I often get asked about how to improve finger dexterity on guitar.
Paying Dan Thorpe Acoustic Academy members get the perk of me giving them specific and, when needed, tailor-made advice on such matters…
…but as I get asked this a lot, here is what I would do if I wanted to improve my own finger dexterity.
Firstly, I would stop trying to use only the guitar to improve my dexterity.
You can, and should, improve your finger dexterity throughout the day too.
This brings to mind an image.
When I was a kid, I saw a scene in a movie where the actor, Jean-Claude Van Damme was resting one foot on a chair apiece while doing the splits.
His torso and mid-section were literally floating as his feet took all his weight.
It is an iconic image and I remember being mightily impressed.
Anyway, no doubt Jean-Claude didn’t think to himself, “I want to do the splits on a chair today” and he didn’t just get on a chair and start doing them.
If so, there could have been some damage done there!
He would have done other exercises away from the chair, and gradually worked up to this point, over time. No doubt increasing the complexity and stretch as he worked towards doing the splits on the chair.
You should do the same with the guitar.
In other words, try improving your dexterity when there is no guitar present as well as on the guitar.
Here are some examples of how:
- Practise playing chords shapes in the air away from the guitar (try it – can your fretting hand make a C Major chord shape in the air right now?)
- Throughout the day, gradually stretch your fingers by using your other hand to actually stretch the fingers.
- Warm up your hands by rubbing them or washing them in warm water before touching the guitar or stretching them (injured hands can’t be stretched after all).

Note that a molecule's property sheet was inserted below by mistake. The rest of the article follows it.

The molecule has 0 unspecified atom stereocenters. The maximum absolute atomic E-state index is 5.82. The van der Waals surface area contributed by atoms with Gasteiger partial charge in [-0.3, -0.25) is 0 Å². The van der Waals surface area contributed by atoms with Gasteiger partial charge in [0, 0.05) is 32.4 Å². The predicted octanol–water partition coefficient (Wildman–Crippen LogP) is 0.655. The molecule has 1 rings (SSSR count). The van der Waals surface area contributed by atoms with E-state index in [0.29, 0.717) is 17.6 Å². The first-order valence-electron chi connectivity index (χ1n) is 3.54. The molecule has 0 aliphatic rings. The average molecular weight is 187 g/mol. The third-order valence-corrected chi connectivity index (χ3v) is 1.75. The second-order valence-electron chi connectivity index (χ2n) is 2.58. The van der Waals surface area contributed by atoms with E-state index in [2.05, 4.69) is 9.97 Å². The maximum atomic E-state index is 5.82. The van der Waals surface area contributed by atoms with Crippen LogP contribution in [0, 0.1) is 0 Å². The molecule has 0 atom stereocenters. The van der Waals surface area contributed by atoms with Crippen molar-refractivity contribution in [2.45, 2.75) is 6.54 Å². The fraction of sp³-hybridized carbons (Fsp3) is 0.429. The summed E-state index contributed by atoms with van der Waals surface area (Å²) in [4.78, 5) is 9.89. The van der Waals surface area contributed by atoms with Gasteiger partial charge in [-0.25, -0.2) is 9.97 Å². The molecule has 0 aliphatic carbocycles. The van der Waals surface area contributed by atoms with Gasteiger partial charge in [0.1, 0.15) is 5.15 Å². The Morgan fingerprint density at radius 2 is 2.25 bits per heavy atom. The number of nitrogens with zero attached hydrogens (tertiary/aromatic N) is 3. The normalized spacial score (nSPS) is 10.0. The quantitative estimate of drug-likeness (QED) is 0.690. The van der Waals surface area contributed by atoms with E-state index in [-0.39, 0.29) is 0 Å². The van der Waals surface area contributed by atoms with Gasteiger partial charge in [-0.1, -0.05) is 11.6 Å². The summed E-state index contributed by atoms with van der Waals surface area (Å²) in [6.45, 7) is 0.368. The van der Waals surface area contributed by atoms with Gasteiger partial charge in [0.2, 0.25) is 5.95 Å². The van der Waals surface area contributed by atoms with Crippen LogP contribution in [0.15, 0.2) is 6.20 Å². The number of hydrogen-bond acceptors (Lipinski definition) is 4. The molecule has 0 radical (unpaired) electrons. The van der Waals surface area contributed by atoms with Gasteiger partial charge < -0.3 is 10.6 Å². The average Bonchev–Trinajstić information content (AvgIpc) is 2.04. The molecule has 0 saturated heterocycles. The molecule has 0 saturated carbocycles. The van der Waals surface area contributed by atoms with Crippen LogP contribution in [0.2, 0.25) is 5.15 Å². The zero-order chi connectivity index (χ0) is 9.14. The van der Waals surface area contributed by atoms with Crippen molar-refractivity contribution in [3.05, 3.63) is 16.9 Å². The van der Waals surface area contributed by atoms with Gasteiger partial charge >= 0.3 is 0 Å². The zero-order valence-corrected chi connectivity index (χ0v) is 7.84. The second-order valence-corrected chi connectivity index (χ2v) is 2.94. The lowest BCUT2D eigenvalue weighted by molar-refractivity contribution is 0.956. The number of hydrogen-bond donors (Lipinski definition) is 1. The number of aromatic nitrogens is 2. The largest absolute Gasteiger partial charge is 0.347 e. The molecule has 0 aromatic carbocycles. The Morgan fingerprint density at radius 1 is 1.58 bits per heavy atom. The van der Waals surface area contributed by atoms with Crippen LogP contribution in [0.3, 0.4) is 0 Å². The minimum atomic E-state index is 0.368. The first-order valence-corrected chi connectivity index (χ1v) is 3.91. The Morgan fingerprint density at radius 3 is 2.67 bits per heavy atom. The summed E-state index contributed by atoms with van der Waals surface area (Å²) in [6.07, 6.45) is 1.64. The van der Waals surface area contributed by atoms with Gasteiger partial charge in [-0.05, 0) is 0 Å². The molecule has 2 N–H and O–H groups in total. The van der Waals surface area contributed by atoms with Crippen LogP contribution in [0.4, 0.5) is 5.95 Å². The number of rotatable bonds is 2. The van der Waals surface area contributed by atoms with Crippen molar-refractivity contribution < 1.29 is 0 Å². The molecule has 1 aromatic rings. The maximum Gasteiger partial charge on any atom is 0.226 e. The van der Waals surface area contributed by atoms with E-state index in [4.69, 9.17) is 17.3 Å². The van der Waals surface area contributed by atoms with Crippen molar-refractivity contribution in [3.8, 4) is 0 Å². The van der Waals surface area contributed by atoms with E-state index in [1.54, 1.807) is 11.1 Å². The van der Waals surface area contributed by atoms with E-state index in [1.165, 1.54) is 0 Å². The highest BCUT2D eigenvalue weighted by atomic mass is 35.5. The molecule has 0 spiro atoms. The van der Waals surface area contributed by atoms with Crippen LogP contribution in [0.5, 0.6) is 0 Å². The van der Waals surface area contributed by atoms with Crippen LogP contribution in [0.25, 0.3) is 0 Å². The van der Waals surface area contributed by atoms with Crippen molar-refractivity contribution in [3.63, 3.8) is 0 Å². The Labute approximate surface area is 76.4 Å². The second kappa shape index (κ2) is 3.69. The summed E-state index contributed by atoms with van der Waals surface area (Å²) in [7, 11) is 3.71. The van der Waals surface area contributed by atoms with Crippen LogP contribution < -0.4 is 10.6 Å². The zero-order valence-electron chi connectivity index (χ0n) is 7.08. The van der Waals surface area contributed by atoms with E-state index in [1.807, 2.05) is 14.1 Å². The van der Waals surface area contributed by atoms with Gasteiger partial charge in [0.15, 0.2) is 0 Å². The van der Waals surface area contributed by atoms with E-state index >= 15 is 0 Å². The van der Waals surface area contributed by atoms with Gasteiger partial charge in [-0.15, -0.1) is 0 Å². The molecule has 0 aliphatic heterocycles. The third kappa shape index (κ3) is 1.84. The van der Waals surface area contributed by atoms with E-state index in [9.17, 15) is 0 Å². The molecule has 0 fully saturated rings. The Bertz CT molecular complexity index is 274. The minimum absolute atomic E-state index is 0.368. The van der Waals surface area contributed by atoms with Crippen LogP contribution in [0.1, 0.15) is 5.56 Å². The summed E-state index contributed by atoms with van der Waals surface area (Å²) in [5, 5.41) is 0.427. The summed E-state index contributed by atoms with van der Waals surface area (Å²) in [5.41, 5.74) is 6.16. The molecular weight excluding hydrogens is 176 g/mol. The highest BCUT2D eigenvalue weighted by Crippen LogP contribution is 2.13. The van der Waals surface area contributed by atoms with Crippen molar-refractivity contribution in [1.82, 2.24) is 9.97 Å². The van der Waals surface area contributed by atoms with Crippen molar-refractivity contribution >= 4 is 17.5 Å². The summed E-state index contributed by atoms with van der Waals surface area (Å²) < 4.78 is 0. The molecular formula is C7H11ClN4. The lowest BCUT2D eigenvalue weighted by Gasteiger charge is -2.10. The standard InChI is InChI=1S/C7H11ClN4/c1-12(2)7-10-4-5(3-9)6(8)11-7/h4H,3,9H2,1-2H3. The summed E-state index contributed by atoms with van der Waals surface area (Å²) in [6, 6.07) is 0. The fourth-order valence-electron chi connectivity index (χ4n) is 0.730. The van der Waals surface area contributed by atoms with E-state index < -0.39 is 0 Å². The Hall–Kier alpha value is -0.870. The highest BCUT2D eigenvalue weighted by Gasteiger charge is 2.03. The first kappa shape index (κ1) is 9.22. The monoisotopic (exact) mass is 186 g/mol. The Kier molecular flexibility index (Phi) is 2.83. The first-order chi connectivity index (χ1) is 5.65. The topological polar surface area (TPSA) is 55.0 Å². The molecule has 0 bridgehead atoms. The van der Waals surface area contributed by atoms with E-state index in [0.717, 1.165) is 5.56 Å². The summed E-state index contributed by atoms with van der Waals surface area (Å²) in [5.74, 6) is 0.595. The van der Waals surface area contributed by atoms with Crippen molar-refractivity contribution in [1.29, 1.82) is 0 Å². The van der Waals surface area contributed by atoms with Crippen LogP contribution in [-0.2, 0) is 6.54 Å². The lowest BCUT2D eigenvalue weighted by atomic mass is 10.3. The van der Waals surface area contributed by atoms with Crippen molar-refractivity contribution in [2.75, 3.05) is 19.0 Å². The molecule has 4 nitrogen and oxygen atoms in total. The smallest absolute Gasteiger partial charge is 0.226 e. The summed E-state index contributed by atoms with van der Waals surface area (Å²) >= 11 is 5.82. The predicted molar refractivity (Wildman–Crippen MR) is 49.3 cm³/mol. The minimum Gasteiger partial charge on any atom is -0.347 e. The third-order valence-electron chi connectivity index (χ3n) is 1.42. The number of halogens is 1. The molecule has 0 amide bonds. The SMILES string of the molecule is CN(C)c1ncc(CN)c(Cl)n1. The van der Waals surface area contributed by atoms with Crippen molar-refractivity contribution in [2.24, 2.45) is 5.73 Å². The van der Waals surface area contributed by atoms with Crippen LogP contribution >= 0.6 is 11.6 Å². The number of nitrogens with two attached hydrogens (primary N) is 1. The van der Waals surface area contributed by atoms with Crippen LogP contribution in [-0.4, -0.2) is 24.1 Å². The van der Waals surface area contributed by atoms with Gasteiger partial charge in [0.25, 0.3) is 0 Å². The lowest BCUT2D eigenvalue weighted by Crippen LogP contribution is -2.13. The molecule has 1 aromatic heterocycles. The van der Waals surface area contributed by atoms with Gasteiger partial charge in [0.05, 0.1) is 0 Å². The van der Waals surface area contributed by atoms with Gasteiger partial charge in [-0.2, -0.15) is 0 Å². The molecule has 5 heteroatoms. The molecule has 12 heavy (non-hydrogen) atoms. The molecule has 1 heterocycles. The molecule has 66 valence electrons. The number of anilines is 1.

- Lift your fretting hand in the air and move one finger back and forth at a time, while keeping all the others completely still.
- Try “finger lifts” – this is where you place all your fingers on a table and lift them up one by one individually.
All these things are useful for improving your ability to control your fingers and get them dancing the way you want them to dance.
They can also be done anywhere, and with creativity, can be made to be more and more complicated as you improve your dexterity and finger agility.
Give these examples a try.
You may want more help with this sort of thing though and on a not-entirely unrelated note…
On January 1st, I will release a brand-new lesson on the 7 ways to improve finger dexterity.
This is what I teach all students in person.
It’s a brand-new video lesson that is pretty short, but very powerful.
Following the tips will improve your dexterity.
Just be aware, results don’t happen overnight (just ask Jean-Claude).
The good news is if you do these exercises, all your playing starts to become more comfortable, chords become easier to reach, scale notes less of a strain, and the melodies you play in songs become more and more doable.
You can do these exercises throughout the day too, such as when waiting around for the dinner to cook, the husband or wife to get ready or just when there is “downtime”.
Anyway, enough of me talking dexterity and Jean-Claude Van Damme’s mastery of the splits. The link to find out more about the membership is below…
Have a fab day!